There seems to be an undue amount of criticism being leveled at “Risen 3: Titan Lords”. Sure, it really isn’t a completely polished affair, nor does it perfectly convey the sense of drama or guided storytelling that we’ve come to expect from the major blockbusters, but relegating this game to “garbage” status is an incredibly gross oversimplification and an insult. At its core, R3: Titan Lords is a freewheeling open world adventure, of the sort that any RPG fan will probably enjoy exploring. Again, if you’re completely off-put and unable to connect with any aspect of the game at all, then that’s cool, but from a technical perspective it’s really about what a game can actually DO sometimes, isn’t it?
First off, Titan Lords isn’t a bad-looking game at all. It possesses a sort of rough, yet detailed and occasionally realistic terrain / sky set and looks like some king of hybrid mish-mash of various elements found in popular titles. For instance, overall it sort of feels like an older real-time combat Final Fantasy game, perhaps with a bit of Assassin’s Creed thrown in for good measure. Throughout it all, there’s the ever-present RPG HUD and various other factors which end up making Risen 3 come off like a hack and slash, which isn’t really a bad thing. In fact, that might be a better way of labeling the game – a more detail-oriented RPG-ish hack and slash affair…
Story-wise, it’s essentially typical fantasy-themed fare, with a slightly vague hero looking to get his hands back on a stolen soul, this of course necessitating the drive to engage in questing… It’s certainly nothing new, but it’s really about the journey, isn’t it? Well, if your interests lie in adventuring, certainly Risen 3 can offer a number of hours to you on that front, even if it falls short in other areas.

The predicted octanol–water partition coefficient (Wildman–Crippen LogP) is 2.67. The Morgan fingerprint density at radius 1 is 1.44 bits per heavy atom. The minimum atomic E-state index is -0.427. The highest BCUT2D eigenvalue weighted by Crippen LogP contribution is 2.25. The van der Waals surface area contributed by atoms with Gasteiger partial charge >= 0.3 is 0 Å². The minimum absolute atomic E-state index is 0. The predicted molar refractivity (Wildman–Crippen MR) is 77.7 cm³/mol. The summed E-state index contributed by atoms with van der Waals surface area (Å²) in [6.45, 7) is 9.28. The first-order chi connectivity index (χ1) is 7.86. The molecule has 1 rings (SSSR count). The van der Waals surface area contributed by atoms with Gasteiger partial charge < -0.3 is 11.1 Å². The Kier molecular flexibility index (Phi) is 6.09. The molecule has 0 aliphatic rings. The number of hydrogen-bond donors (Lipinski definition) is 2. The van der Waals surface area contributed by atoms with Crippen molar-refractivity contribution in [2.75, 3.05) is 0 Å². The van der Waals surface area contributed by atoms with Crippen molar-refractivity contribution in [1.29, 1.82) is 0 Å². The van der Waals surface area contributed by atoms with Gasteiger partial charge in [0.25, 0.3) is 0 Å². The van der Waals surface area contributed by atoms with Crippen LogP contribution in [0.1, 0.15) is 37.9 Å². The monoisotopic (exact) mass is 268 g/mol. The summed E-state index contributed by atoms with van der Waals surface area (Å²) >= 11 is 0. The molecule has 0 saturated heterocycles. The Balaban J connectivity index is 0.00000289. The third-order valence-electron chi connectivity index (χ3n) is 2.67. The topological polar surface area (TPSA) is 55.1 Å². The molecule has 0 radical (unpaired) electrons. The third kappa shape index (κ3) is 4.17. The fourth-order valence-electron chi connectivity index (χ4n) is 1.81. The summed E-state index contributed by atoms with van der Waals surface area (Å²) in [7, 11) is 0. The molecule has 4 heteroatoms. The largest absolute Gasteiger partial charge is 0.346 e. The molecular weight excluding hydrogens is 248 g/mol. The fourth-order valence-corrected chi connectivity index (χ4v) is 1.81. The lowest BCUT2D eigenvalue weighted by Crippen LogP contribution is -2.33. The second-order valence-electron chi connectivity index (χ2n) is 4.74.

It’s patently clear that they did spend some time on the environments, level design and lighting in this game, which is by all accounts fairly nice and atmospheric. Overall, the action is solid, which when combined with the paused status menus which allow you to look at your current character build, make the game feel a bit like a Diablo offering at times (which again, isn’t a bad thing at all). Of course, most people will be turned off by the way the story unfolds, of that there can be no question. Likewise, it’s pretty much a given that most will come to view the lead protagonist as a sort of generic figure. As previously indicated, this will either be something that turns you off or bears no real importance to your larger goals, which are hopefully exploring the world itself.
Now, onto the gripes… Yes, Risen 3: Titan Lords is definitely not of a top-tier caliber, that’s something that legions of gamers would no doubt have to get past to fully enjoy what’s to offer here. It certainly does feel a bit like a low-rent RPG that has basically stuck together a number of things we might associate with particular franchises, not really mastering any of them. For instance, aside from the previous mentions of the combat, there are the ship battle episodes, which end up feeling very Black Flag-ish, without the full polish and sheen. It would seem that corners were cut in the voice acting and dialogue department as well, with the general flow of some conversations seeming a bit dodgy at times. Overall, however, the game does its best to deliver an interesting RPG experience and on that front it succeeds in keeping you engaged with various activities.
Naturally, fans of the Risen series will definitely want to pick this title up (for PS3, or even Xbox 360 / PC). It represents a marked improvement over its predecessor in numerous ways and is overall just a fun adventure game rife with its own content to explore. On the other hand, if you’re used to being treated to Elder Scrolls-like worlds and all the detail and polish that they bring, this game might end up disappointing or even frustrating you.